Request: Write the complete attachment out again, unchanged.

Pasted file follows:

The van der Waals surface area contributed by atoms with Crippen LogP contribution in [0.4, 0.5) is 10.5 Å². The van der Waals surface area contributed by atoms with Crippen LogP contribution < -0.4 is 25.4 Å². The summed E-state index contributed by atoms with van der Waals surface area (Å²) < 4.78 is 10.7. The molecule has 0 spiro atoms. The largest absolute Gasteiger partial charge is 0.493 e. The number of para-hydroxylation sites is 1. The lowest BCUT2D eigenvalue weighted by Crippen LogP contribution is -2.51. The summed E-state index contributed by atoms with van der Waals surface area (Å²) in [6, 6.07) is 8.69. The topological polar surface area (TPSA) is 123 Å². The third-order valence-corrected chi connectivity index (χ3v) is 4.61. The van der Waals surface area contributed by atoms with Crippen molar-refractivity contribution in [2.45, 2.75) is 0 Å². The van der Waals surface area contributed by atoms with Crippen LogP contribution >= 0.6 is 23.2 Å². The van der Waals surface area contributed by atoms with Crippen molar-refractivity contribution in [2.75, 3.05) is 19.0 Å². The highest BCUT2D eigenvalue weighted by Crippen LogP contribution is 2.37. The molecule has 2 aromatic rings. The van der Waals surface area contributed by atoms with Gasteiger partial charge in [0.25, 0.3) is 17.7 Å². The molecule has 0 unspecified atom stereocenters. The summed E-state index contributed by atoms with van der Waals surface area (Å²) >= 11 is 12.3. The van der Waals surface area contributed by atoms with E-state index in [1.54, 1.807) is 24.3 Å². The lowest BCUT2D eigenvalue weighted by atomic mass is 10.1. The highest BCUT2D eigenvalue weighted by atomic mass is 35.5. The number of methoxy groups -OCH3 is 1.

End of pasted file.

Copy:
The van der Waals surface area contributed by atoms with Crippen LogP contribution in [0.4, 0.5) is 10.5 Å². The van der Waals surface area contributed by atoms with Crippen LogP contribution < -0.4 is 25.4 Å². The summed E-state index contributed by atoms with van der Waals surface area (Å²) < 4.78 is 10.7. The molecule has 0 spiro atoms. The largest absolute Gasteiger partial charge is 0.493 e. The number of para-hydroxylation sites is 1. The lowest BCUT2D eigenvalue weighted by Crippen LogP contribution is -2.51. The summed E-state index contributed by atoms with van der Waals surface area (Å²) in [6, 6.07) is 8.69. The topological polar surface area (TPSA) is 123 Å². The third-order valence-corrected chi connectivity index (χ3v) is 4.61. The van der Waals surface area contributed by atoms with Crippen molar-refractivity contribution in [2.45, 2.75) is 0 Å². The van der Waals surface area contributed by atoms with Crippen LogP contribution >= 0.6 is 23.2 Å². The van der Waals surface area contributed by atoms with Crippen molar-refractivity contribution in [2.75, 3.05) is 19.0 Å². The highest BCUT2D eigenvalue weighted by Crippen LogP contribution is 2.37. The molecule has 2 aromatic rings. The van der Waals surface area contributed by atoms with Gasteiger partial charge in [0.25, 0.3) is 17.7 Å². The molecule has 0 unspecified atom stereocenters. The summed E-state index contributed by atoms with van der Waals surface area (Å²) >= 11 is 12.3. The van der Waals surface area contributed by atoms with E-state index in [1.54, 1.807) is 24.3 Å². The lowest BCUT2D eigenvalue weighted by atomic mass is 10.1. The highest BCUT2D eigenvalue weighted by atomic mass is 35.5. The number of methoxy groups -OCH3 is 1.